Getting angry can sometimes be like leaping into a wonderfully responsive sports car, gunning the motor, taking off at high speed and then discovering the brakes are out of order.
Anger can multiply our difficulties in many situations. All of us can look back and remember times when we only made our problems worse because we stepped on the gas and lost all ability to use the brakes.
Now we are growing into more adulthood. We are learning to manage our feelings and use them well. This doesn’t happen overnight. We would do well to recall how energized we have felt when we let our anger fly and how much we loved that energy at the moment. Only later did we face the damage we caused. Saying we are sorry isn’t enough: we must also be willing to take on the harder task of changing our behavior. When we accept that we love the power and the energy of our anger and aggression, we can begin to rein it in and take charge of it rather than be ruled by it.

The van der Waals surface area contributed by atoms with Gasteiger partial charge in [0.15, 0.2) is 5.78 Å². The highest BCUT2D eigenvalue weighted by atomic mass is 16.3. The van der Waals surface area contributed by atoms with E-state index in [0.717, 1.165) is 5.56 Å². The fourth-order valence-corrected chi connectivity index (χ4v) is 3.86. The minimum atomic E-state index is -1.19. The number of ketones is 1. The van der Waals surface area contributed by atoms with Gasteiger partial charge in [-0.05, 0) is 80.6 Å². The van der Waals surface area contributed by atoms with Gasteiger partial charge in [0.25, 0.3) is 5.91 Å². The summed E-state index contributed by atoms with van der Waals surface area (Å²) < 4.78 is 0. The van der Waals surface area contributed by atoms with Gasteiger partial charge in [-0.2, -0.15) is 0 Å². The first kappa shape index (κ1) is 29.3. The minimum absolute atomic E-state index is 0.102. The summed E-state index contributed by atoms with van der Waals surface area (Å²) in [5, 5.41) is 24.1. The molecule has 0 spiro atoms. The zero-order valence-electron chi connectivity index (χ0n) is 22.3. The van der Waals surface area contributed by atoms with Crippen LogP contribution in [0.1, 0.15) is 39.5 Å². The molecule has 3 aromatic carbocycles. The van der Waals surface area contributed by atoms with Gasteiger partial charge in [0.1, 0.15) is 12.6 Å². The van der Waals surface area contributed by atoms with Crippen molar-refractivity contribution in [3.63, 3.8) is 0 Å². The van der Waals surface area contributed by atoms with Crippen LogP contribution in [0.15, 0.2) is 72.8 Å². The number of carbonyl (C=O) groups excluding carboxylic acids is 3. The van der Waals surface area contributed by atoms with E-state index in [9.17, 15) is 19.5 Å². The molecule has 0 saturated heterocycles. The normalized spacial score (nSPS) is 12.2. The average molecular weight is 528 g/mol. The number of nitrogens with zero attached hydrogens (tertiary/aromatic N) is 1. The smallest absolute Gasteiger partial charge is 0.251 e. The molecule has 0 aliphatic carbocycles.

Today I will not indulge in the pleasure of anger allowed to run wild.
You are reading from the book:
Wisdom to Know by Anonymous
Wisdom to Know. Copyright 2005 by Hazelden Foundation. All rights reserved. Printed in the United States of America. No portion of this publication may be reproduced in any manner without the written permission of Hazelden.